More emphasis on drama: When it comes to the western genre, a certain amount of action is to be expected. Not all westerns utilize action to its fullest extent, but enough action is incorporated into most westerns to keep the story interesting. In Forsaken, the majority of the plot focused on the drama between John Henry and Reverend Samuel’s strained relationship. This part of the story wasn’t bad, but it did overshadow the action. Throughout the film, there were moments where action could be seen. Most of the action took place in the climax, which happened during the last twenty minutes of the movie. This creative decision caused the action to be used sparingly.

An overshadowed conflict: The overarching conflict in Forsaken is how a group of villains are trying to take over a small town. To me, this was the most compelling part of the plot. Because the story placed more emphasis on the estranged relationship of John Henry and his father, the conflict wasn’t given as much attention as I expected. This conflict was addressed in the film from time to time. However, it didn’t feel like its placement was consistent. While the conflict does get revolved, it doesn’t happen until the film’s last twenty minutes.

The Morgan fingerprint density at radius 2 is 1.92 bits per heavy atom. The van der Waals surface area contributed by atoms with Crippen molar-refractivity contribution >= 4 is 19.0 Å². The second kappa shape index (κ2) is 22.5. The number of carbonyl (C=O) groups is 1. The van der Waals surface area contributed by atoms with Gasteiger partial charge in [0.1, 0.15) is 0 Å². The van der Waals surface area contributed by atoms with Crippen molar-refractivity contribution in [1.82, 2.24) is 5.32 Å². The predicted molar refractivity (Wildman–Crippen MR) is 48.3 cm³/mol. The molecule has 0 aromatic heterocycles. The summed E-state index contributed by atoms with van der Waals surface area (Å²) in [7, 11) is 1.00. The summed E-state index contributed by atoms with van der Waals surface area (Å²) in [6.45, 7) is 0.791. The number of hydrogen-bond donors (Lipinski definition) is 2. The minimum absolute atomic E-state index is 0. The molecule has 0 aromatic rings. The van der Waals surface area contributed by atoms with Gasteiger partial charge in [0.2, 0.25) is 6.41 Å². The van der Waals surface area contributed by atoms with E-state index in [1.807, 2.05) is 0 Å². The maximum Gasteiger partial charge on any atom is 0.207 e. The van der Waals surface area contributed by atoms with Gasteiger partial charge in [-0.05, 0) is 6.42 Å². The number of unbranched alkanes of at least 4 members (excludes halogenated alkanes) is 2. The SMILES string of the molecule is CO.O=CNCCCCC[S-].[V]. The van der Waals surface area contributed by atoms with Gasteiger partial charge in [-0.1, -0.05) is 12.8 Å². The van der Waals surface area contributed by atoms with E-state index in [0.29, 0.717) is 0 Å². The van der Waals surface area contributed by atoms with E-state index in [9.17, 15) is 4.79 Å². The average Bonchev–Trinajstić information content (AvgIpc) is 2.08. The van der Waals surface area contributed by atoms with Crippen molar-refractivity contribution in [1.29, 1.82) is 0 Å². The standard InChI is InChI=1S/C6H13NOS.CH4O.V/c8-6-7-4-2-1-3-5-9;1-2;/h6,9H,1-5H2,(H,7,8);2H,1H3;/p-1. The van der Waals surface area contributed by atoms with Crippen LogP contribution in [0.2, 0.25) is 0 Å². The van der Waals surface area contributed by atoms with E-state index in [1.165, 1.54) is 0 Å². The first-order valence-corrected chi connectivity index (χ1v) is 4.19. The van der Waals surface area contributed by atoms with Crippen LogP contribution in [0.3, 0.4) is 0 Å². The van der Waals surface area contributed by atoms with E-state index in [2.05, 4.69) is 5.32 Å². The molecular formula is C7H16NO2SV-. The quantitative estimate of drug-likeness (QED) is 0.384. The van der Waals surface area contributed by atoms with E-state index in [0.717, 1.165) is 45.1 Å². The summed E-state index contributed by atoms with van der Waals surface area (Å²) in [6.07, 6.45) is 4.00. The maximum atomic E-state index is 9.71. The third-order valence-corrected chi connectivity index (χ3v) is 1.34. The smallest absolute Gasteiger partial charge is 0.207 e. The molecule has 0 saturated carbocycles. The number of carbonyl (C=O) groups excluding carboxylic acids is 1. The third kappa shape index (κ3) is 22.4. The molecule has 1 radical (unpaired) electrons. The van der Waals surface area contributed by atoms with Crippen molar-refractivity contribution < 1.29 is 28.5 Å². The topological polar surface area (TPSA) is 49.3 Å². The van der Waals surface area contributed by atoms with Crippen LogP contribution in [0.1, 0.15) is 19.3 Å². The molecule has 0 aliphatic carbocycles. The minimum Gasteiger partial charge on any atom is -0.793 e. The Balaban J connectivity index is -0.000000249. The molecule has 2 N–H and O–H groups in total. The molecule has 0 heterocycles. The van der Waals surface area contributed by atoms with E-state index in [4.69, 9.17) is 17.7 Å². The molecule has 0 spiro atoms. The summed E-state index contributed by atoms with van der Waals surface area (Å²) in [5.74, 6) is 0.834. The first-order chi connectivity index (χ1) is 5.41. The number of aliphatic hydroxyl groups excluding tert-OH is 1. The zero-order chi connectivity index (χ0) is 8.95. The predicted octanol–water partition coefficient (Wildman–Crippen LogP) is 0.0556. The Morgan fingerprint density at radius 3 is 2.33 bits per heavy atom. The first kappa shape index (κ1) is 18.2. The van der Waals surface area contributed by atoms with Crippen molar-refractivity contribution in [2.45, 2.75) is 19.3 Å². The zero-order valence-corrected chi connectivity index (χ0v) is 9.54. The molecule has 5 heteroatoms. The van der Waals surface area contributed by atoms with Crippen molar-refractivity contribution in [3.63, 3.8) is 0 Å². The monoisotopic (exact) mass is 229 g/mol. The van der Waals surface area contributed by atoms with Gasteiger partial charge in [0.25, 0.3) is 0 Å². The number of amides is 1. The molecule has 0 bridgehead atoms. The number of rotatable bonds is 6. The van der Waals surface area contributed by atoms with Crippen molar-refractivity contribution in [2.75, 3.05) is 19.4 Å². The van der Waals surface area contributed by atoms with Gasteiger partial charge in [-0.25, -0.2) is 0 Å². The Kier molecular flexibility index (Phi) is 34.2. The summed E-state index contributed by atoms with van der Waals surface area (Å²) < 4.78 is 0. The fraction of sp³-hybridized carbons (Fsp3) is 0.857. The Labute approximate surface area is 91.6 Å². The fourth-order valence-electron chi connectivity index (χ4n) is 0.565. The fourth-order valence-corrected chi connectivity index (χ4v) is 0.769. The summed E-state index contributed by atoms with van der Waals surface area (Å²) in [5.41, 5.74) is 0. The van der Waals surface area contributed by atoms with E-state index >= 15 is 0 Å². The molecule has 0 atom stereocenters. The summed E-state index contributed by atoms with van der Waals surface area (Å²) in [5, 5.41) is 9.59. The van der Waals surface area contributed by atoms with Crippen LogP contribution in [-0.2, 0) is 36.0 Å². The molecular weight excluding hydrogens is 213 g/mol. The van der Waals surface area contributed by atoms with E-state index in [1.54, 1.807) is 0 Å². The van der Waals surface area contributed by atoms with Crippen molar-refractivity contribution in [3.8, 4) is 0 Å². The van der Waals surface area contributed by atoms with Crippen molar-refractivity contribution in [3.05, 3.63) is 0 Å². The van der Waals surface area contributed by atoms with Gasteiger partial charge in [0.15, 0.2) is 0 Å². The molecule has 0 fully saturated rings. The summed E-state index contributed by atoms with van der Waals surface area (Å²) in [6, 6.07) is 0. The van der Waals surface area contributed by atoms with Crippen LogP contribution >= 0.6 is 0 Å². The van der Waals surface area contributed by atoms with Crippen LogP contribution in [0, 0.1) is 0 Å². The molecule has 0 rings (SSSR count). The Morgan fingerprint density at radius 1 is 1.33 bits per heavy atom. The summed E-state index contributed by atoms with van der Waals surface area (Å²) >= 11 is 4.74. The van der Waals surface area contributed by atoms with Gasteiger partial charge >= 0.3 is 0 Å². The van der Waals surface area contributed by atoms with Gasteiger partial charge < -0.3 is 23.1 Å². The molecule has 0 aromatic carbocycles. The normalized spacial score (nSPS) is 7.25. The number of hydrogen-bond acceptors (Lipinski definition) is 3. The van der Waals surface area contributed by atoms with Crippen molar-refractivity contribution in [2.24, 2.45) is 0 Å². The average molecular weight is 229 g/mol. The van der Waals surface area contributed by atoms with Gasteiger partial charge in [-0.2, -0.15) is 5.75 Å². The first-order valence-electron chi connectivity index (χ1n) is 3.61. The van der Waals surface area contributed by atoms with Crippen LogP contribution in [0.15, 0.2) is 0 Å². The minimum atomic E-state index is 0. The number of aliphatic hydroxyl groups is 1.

A Month Without the Code Blogathon banner created by Tiffany and Rebekah Brannan from Pure Entertainment Preservation Society. Image found at https://pureentertainmentpreservationsociety.wordpress.com/2020/07/27/announcing-amonthwithoutthecode2020/.

My overall impression: